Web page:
Way back in early 2011, when Apple (NAS: AAPL) brought the iPhone 4 to Verizon (NYS: VZ) , Cupertino tipped its hand. With a company as notoriously secretive as Apple, little tidbits of what's on its mind are few and far between, and you had to be watching pretty closely to catch this one.
A trip down memory lane
The original AT&T iPhone 4 carried a baseband modem that allowed it to connect to 3G networks made by Infineon, which has since been acquired by Intel (NAS: INTC) . Infineon's baseband is compatible only with GSM/UMTS-based 3G networks like AT&T's or T-Mobile's, while Verizon and Sprint Nextel run CDMA/EV-DO networks that require a different chip.
When the Verizon version of the iPhone 4 reached eager hands waiting to tear the thing asunder, despite the fact that the outer body looked nearly identical, one of the most important changes to its guts was that Apple had switched baseband suppliers to Qualcomm (NAS: QCOM) , specifically to a chip in its Gobi lineup.
The Verizon iPhone 4 carried the Qualcomm MDM6600, a world-mode baseband chip that supports both GSM/UMTS and CDMA/EV-DO networks, although it was designed without the necessary SIM card slot, effectively rendering the GSM compatibility useless and limiting it to CDMA usage only.
Both models remained available for each respective carrier, with each sporting different baseband chips inside.
The same old story
Fast-forward a few months to the release of the iPad 2, which is similarly available with 3G connectivity for Ma Bell's and Big Red's networks. Both models were released into the wild at the same time, unlike the iPhone 4. You might think that Apple would have taken that opportunity to switch entirely to Qualcomm's chip that plays nicely with all networks.
Oddly, once they were torn apart, it was discovered that each different iPad told the same old story: The AT&T iPad 2 used an older Infineon baseband chip for GSM compatibility while the Verizon iPad 2 used the same Gobi MDM6600 chip that supports both GSM and CDMA.
This was an interesting move by a company that prefers simplicity to needlessly using two different components when one would have sufficed, but the move could have potentially been tied back to cost savings, supply constraints, or timing.
One chip to rule them all
Once the iPhone 4S was subsequently released with AT&T, Verizon, and Sprint compatibility and received similar teardown treatment, an upgraded version of that Qualcomm world-mode chip was found making itself comfortable -- the MDM6610.
This means that the iPhone 4S can run on almost all 3G networks in the world (sorry, T-Mobile), and Apple only needed to build one model instead of the two distinct ones before it. Since most 3G networks in the world are GSM, this also means that Verizon and Sprint iPhone users have more options to use their new gadgets while traveling abroad, which Apple's marketing was quick to point out.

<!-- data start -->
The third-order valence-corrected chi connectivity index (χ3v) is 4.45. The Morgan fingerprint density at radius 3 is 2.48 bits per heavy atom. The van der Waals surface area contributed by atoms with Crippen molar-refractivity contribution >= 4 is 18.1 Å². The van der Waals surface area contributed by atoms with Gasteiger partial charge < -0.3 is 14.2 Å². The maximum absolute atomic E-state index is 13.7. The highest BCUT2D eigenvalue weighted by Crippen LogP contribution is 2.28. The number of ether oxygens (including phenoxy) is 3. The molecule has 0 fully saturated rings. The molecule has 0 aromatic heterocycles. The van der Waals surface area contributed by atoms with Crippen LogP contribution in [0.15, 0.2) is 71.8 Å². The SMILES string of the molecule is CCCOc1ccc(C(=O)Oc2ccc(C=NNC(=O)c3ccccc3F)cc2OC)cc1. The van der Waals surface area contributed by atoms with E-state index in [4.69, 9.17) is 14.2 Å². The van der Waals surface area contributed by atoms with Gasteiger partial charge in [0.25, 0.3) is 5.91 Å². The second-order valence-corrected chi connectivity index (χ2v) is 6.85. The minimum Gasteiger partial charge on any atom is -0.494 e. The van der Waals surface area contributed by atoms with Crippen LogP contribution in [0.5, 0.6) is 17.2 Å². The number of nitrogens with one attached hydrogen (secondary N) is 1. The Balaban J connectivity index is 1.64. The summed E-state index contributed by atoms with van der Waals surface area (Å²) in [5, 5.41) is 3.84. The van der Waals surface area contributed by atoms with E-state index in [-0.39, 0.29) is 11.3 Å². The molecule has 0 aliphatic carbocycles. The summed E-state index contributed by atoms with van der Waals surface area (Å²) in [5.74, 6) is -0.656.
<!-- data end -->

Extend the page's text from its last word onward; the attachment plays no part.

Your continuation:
The important part is that Apple ditched Infineon altogether, opting solely for the Qualcomm chip.
Back to the future
Now that we're all up to speed, Qualcomm has just released the fifth generation of its Gobi platform, which broadens its connectivity support to 4G technologies, along with backwards compatibility with good old 3G. These chips, the MDM9615 and MDM9215, will basically be able to handle any network you throw at it.
We're talking about GSM, CDMA, and both new flavors of 4G LTE. Frequency-Division Duplex, or FDD, LTE is used by most LTE networks, including the ones that Ma Bell and Big Red are in the process of building out domestically. Meanwhile, China has been developing its own variant, Time-Division Duplex, or TDD.
You might also note that China Mobile's (NYS: CHL) 4G network will be of the TDD LTE variety and that the carrier has reportedly received a "positive answer" from Apple on compatibility. China Mobile is the largest mobile carrier not just in China, but in the world. It's also the last remaining major carrier to get the iPhone, after rivals China Unicom and China Telecom have already been invited to the iPhone party.
The imminent iPad 3 is allegedly set to have 4G LTE, with multiple outlets backing this rumor, and production may have started as early as October. That may seem like this fifth-generation Gobi may be too late to make it into the iPad 3, but Apple is known to lock down supply as soon as possible, so I wouldn't too surprised if Qualcomm and Apple have been working behind closed doors before these chips were released to the broader market.
In fairness, I'm the first to admit that I've been wrong with iDevice component predictions before, but I think the case for these Qualcomm chips is a lock for the next iPhone, and maybe even the iPad 3. Even if the iPad 3 doesn't sport these specific chips, it would almost certainly use another member of Qualcomm's Gobi lineup.
At least we won't be left guessing for long, since the iPad 3 is likely due out within weeks, and there will be no shortage of people willing to crack one open.
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At the time this article was published Fool contributor Evan Niu has sold bullish put spreads on Qualcomm and owns shares of Apple, AT&T, and Verizon Communications, but he holds no other position in any company mentioned. Check out his holdings and a short bio. The Motley Fool owns shares of China Mobile, Qualcomm, and Apple. Motley Fool newsletter services have recommended buying shares of Apple, Intel, and China Mobile and creating a bull call spread position in Apple. Try any of our Foolish newsletter services free for 30 days. We Fools don't all hold the same opinions, but we all believe that considering a diverse range of insights makes us better investors. The Motley Fool has a disclosure policy.
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